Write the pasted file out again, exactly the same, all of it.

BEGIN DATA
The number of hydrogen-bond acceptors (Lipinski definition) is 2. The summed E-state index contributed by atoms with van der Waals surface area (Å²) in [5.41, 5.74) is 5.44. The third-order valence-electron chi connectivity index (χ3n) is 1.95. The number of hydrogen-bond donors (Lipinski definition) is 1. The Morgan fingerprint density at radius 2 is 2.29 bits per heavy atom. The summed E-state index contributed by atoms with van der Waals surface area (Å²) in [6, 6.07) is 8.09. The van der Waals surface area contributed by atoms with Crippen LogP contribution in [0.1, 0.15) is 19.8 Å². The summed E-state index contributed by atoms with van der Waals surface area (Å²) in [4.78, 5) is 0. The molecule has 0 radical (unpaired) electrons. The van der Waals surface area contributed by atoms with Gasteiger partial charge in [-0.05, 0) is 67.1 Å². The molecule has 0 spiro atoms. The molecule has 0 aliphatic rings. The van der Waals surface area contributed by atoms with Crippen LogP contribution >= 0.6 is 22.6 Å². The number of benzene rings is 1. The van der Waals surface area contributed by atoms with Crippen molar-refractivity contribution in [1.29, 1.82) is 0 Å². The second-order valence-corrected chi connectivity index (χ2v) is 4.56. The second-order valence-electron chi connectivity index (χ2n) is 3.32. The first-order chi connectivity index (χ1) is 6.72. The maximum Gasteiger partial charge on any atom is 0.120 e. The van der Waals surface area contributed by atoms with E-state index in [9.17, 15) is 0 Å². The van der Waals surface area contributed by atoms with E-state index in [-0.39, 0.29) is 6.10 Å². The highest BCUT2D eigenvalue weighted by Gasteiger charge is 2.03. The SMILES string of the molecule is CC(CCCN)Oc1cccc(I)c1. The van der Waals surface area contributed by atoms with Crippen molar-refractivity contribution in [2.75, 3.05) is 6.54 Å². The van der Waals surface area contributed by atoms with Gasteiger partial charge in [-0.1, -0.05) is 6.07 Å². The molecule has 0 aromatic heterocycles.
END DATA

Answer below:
The number of hydrogen-bond acceptors (Lipinski definition) is 2. The summed E-state index contributed by atoms with van der Waals surface area (Å²) in [5.41, 5.74) is 5.44. The third-order valence-electron chi connectivity index (χ3n) is 1.95. The number of hydrogen-bond donors (Lipinski definition) is 1. The Morgan fingerprint density at radius 2 is 2.29 bits per heavy atom. The summed E-state index contributed by atoms with van der Waals surface area (Å²) in [6, 6.07) is 8.09. The van der Waals surface area contributed by atoms with Crippen LogP contribution in [0.1, 0.15) is 19.8 Å². The summed E-state index contributed by atoms with van der Waals surface area (Å²) in [4.78, 5) is 0. The molecule has 0 radical (unpaired) electrons. The van der Waals surface area contributed by atoms with Gasteiger partial charge in [-0.05, 0) is 67.1 Å². The molecule has 0 spiro atoms. The molecule has 0 aliphatic rings. The van der Waals surface area contributed by atoms with Crippen LogP contribution >= 0.6 is 22.6 Å². The number of benzene rings is 1. The van der Waals surface area contributed by atoms with Crippen molar-refractivity contribution in [1.29, 1.82) is 0 Å². The second-order valence-corrected chi connectivity index (χ2v) is 4.56. The second-order valence-electron chi connectivity index (χ2n) is 3.32. The first-order chi connectivity index (χ1) is 6.72. The maximum Gasteiger partial charge on any atom is 0.120 e. The van der Waals surface area contributed by atoms with E-state index in [9.17, 15) is 0 Å². The van der Waals surface area contributed by atoms with E-state index in [-0.39, 0.29) is 6.10 Å². The highest BCUT2D eigenvalue weighted by Gasteiger charge is 2.03. The SMILES string of the molecule is CC(CCCN)Oc1cccc(I)c1. The van der Waals surface area contributed by atoms with Crippen molar-refractivity contribution in [2.75, 3.05) is 6.54 Å². The van der Waals surface area contributed by atoms with Gasteiger partial charge in [-0.1, -0.05) is 6.07 Å². The molecule has 0 aromatic heterocycles.